Products[edit]

At around the year 1842, the Hawks company erected a cast iron bridge at York, which spans the river Ouse in one arch of 172 feet in width. They company also reconstructed the Rowland Burdon iron bridge at Sunderland, which consists of a single arch of a width of 237 feet. The company also constructed the wrought iron gates for the Northumberland Docks; the iron lighthouses at Gunfleet, Harwich, and Calais; and the iron pier at Madras.[10] The company also built bridges in Constantinople.[11][12] Sir Robert Hawks financed the construction of St John's Church, Gateshead Fell.[13] The company built the High Level Bridge over the Tyne, which consisted of 5050 tons of iron. George Hawks, the Mayor of Gateshead (see below), drove in the last key of the structure on 7 June 1849.[14] The bridge was opened by Queen Victoria later that year.[2]

The carriageway level of the High Level Bridge

The company produced ironclad warships and other materials for the Royal Navy to exponential profits during the Napoleonic Wars, [15][16] and completed several large contracts for the East India Company[17] It also built paddle steamers and hydraulic dredgers.[18]

Property[edit]

The family developed also developed areas of London, including Pembroke Square, Kensington.[19]

Pembroke Square, Kensington was developed by the Hawks dynasty

Notable members[edit]

Sir Robert Shafto Hawks (1768-1840)[edit]

Robert Shafto Hawks became the director of the firm subsequent to the death of his father. He was knighted by the Prince Regent, in 1817, for his role in suppressing riots in the winter of that year.[2] Shafto Hawks was involved in Freemasonry and served as Worshipful Master of the oldest lodge in Northumberland.[20]

Shafto Hawks is commemorated in Newcastle Cathedral, and his portrait hangs in Shipley Art Gallery.

Sir Robert married Hannah Pembroke Akenhead (1766 - 1863) in 1790 and had two sons.[21] One son, William, entered the church. Sir Robert and Lady Hannah's blind son, David, was a musical prodigy who composed and published marches for military bands at 9 years of age. He later specialized in the composition of Tyrolean, Scottish, and Welsh airs. He was described as showing 'a most amazing proof of musical genius and early proficiency' when 17 years of age [22][23] and as a 'true musical genius'.[24]

George Hawks (1801-1863)[edit]

Sir Robert's nephew George Hawks (1801–1863) JP DL, of Redheugh Hall, succeeded him as head of the Hawks company. George Hawks was an advocate of free-trade, and a vehement supporter of the Whigs and Sir William Hutt MP, who was MP for Gateshead after 1841.[2] Hutt campaigned to have George Hawks knighted. Hawks's home, Redheugh Hall, became one of the organizing centres of Liberalism in the north east of England.[25][2]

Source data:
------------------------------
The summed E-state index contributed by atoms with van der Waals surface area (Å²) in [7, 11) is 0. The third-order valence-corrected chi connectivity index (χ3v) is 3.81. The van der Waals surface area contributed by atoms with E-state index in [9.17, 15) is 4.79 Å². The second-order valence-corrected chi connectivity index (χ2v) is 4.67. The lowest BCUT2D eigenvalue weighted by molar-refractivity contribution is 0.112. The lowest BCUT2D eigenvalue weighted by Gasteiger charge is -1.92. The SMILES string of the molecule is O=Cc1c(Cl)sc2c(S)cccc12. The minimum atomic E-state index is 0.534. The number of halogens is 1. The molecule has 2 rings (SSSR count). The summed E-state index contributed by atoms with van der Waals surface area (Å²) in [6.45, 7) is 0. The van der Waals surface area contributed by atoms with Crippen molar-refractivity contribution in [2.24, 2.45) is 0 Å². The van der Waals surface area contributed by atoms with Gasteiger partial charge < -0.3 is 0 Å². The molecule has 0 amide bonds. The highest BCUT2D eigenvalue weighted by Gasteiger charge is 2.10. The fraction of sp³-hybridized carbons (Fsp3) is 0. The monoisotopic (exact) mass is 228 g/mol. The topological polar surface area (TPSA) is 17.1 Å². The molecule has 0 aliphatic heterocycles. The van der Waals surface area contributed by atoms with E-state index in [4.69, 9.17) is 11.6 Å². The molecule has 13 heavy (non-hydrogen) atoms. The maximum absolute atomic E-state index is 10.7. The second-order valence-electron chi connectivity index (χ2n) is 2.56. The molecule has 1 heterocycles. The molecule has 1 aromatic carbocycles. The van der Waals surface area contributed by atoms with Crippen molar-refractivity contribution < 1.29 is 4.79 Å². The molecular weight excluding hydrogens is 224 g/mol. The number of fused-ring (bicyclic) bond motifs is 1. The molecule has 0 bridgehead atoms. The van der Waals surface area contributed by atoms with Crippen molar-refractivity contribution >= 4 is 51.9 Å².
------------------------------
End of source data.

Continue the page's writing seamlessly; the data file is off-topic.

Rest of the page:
George Hawks served as the first Mayor of Gateshead in 1836, and, subsequently, served in the same position again in 1848 and 1849.[2]

George Hawks was extensively involved in Freemasonry. George Hawks served as Grand Master of the Grand Cross Chapter of the Holy Temple of Jerusalem (Knights Templar).[26] He also served as Past Master of the Lodge of Newcastle upon Tyne, Deputy of the Provincial Grand Lodge of Northumberland, and a Full Affiliated Member of The Celtic Lodge of Edinburgh and Leith, No.291. Hawks was made a Freemason in Guernsey, and was later described as 'an excellent mason'.[27]

Joseph Hawks (1791-1873)[edit]

Sir Robert's nephew Joseph Hawks, JP DL, of Jesmond House, Newcastle upon Tyne, was a merchant banker who served as Sheriff of Newcastle.[28] He married Mary Elizabeth Boyd, daughter of William Boyd, merchant banker of the prominent Boyd merchant banking family[29] that founded the bank of Newcastle.[30] Mary Boyd's brother was industrialist Edward Fenwick Boyd. William Boyd was a descendant of Sir Francis Liddell,[31] the second son of Sir Thomas Liddell, 1st Baronet, whose family monopolized the government of the North of England in the 16th and 17th centuries, and his second wife, Frances Forster, previously wife of Nicholas Forster of Bamburgh Castle, Northumberland, and daughter of Sir William Chaytor of Croft.[31][32][33][34]

Mary Hawks, later Moody (b.1829)[edit]

Joseph's daughter, Mary Susannah Hawks, married Richard Clement Moody, the founder of British Columbia. Her 13 children included Josephine 'Zeffie' Moody, who married Arthur Newall,[35] son of Robert Stirling Newall, a close business associate of the Hawks family, Colonel Richard Stanley Hawks Moody, and Colonel Henry de Clervaulx Moody. Richard Clement Moody named the 400-foot hill in Port Coquitlam, British Columbia, "Mary Hill" after his wife, Mary. The Royal British Columbia Museum possesses a trove of 42 letters written by Mary Moody from various colonies of the British Empire, mostly from the Colony of British Columbia (1858–66), to her mother and her sister, Emily Hawks, in England.[36][37] Mary Moody was highly literate, having been tutored in literature, penmanship, and French, and her letters have been of great interest to scholars studying the perspective of the English ruling class in the colonies of the British Empire.[38][39]

Richard Stanley Hawks Moody (1854-1930)[edit]

Colonel Richard Stanley Hawks Moody CB was a distinguished officer of the British Army.[40]

Decline[edit]

Hannah, Lady Hawks (d. 1863), the widow of Sir Robert Shafto Hawks, and her two sons sold their shares, in 1840, to George Crawshay a member of a prominent iron-making family of south Wales,. George Crawshay had been bought out of his family's iron merchanting business in London by his brother, William Crawshay II. The business developed by William Hawks had been divided between his three eldest surviving sons in 1810. When he was able to acquire the shares of Joseph Hawks, the only surviving son of George Hawks of Blackheath, he obtained a second third of the company. The Bedlington works passed eventually to a cousin of the Hawkses, Michael Longridge (1785–1853), a pioneer of railway technology, and an associate of Robert Stephenson, under whose superintendence the works became a training ground for a generation of celebrated engineers; including Sir Daniel Gooch.[2]